"It lacks the magic of the original LOTR trilogy."
Rick was appalled. I was too, until I read between the lines of that review and saw what they were really saying. It isn't that the movie doesn't deliver. It's that the novelty has worn off. People saw all of this 10+ years ago. It delivers what we know and expect from Peter Jackson's work with this franchise. The problem is that it isn't new. The only thing The Hobbit really offers that we didn't see in LOTR is Smaug the Dragon, and he isn't clearly seen in this movie. I think too that I complained about that in my initial reactions to the movie. There's a dragon but we don't see him - that was my one grip about the movie. Hints and signs. No doubt they're waiting to pull out their "bad boy" next time, but for now, we wait and must settle with the set up of what we know preparing to deliver what we don't know.
This is a problem that's faced repeatedly not only in entertainment, but in real life. I call it "the novelty effect." When we discover something new there's an excitement there. We want to learn all we can about it. It captivates and interest us. The problem is that as we come to know this thing, it becomes less new and more routine. It takes more to impress us and capture our interest. It becomes routine and the "wow" factor is gone. It's not that we don't like it anymore - we still do like and appreciate it's uniqueness and what first captured us, but that captivation melts away and the bar is set ever higher. It takes more to impress us. We need something new, something surprising and exciting, to pique our interest again.
It happens in all areas of life. The job that challenged and inspired us becomes mundane drudgery after a few years. Maybe you feel you aren't learning and growing as much as you did in those first years and you're probably right - after all, once you master it, then all that's left is to find new and better ways to do the same old things. That hobby that you loved just doesn't interest you as much as it once did. You loved it before, but again, you feel stuck in a rut. You're skill level plateaued, and you aren't really excelling as much as you thought. Or if it's not competitive and it's something you do on yoru own, you, find yourself gravitating toward the same old things over and over again, and you don't know how to break free and find that spark that first drew you in. You aren't as excited about it.
In short, you get bored. It becomes a rut and you feel stuck. As we say about television, there's 200 channels and nothing all. We've seen it all. We want something new and exciting.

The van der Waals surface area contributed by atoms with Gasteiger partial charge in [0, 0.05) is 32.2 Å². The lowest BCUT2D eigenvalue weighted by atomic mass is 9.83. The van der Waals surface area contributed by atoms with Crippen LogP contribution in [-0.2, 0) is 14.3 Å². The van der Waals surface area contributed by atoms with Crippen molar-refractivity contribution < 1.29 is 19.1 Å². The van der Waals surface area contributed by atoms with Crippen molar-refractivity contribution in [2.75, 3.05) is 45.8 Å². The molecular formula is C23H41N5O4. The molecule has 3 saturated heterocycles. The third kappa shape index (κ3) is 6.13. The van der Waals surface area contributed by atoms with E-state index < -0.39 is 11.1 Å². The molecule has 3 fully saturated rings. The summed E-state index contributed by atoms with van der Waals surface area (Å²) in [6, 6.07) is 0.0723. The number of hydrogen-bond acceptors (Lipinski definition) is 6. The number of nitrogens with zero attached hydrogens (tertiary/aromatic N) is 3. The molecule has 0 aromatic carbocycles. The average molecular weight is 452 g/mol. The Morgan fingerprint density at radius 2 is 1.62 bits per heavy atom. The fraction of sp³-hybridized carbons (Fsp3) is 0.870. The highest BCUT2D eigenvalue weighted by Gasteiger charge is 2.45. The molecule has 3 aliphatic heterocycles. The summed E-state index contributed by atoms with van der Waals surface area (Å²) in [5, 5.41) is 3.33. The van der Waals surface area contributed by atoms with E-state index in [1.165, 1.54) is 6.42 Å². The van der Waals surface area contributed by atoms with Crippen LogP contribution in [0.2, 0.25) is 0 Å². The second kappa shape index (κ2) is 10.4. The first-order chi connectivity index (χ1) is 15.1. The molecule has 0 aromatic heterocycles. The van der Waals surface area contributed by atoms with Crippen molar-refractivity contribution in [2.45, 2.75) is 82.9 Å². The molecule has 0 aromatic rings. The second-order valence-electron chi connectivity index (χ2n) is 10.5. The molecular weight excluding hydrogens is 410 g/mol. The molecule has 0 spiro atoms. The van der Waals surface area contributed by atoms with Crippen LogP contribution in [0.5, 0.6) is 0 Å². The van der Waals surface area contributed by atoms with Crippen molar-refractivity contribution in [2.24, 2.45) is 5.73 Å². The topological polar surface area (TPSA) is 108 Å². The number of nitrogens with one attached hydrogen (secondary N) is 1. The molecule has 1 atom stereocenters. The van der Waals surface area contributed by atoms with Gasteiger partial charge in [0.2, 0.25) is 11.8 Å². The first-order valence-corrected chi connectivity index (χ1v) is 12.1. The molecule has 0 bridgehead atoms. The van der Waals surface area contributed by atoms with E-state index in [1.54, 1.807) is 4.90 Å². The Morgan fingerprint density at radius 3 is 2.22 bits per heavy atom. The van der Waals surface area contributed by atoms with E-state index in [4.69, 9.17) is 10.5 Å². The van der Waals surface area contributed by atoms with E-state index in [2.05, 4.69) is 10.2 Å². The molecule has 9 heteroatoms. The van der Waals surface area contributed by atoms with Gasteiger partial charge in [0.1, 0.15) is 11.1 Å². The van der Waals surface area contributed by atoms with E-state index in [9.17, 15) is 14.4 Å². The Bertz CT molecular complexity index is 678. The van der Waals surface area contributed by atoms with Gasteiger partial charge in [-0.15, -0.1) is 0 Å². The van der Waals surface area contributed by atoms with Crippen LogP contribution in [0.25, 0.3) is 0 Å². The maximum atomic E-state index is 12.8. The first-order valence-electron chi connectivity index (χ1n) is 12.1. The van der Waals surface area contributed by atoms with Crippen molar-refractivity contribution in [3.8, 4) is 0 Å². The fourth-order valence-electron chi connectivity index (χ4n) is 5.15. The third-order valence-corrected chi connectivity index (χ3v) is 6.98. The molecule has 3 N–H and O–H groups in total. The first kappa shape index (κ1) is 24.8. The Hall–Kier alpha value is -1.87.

I believe "the novelty effect" is one thing that makes finding balance in life difficult. It's why we always need to be mindful of ourselves and the world around us, and on the lookout to inject new life in old things. It's why we need to learn to find contentment in what we have and stop to appreciate the small pleasures that things bring day to day, and not get addicted to the excitement of adrenaline rushes that are so rare. It's why we need to make sure our thinking isn't falling into a rut with our doing, and to realize how even small changes can perk us up and keep us alert to the minor variations in day to day life. Because life isn't about living from one high to the next. It's about living in the humdrum of every day and learning to appreciate and love the small blessings that make up those days, all the time. It is, after all, the small things that make up the big things. We have to work our way up to them and learn to appreciate what it takes to get us to that level.
It can be hard to simply get up and do what you're supposed to do every day. We so easily fall in those ruts. I think the secret is to challenge ourselves by shaking up the routine. It's why I revolve hobbies. I recently decided to pursue writing short stories again once I finish writing Move and Feathered Frenzy. I realized I have worked exclusively on novels for over three years, and I feel I need to expand my writing skills by delving into something I haven't done in a while. I also started cross stitching again for the first time in nearly two years because I missed it and thought it would be a good change of pace from my regular routine. These aren't big things, but they're significant enough that I feel a spark of inspiration from the novelty that drew me to these things in the first place. So no, they aren't changing my life, but they are changing my thinking, and I hope that will open my eyes and help me to keep a good perspective on my life as a whole.
As for The Hobbit, I'll have to respectfully disagree with the critics. No, it didn't drop my jaw the way LOTR did. But it was nice to return to that world and to see it again through the eyes of new characters. The different perspective brought it new life - and that's enough for me.
That's all today. Have a great weekend.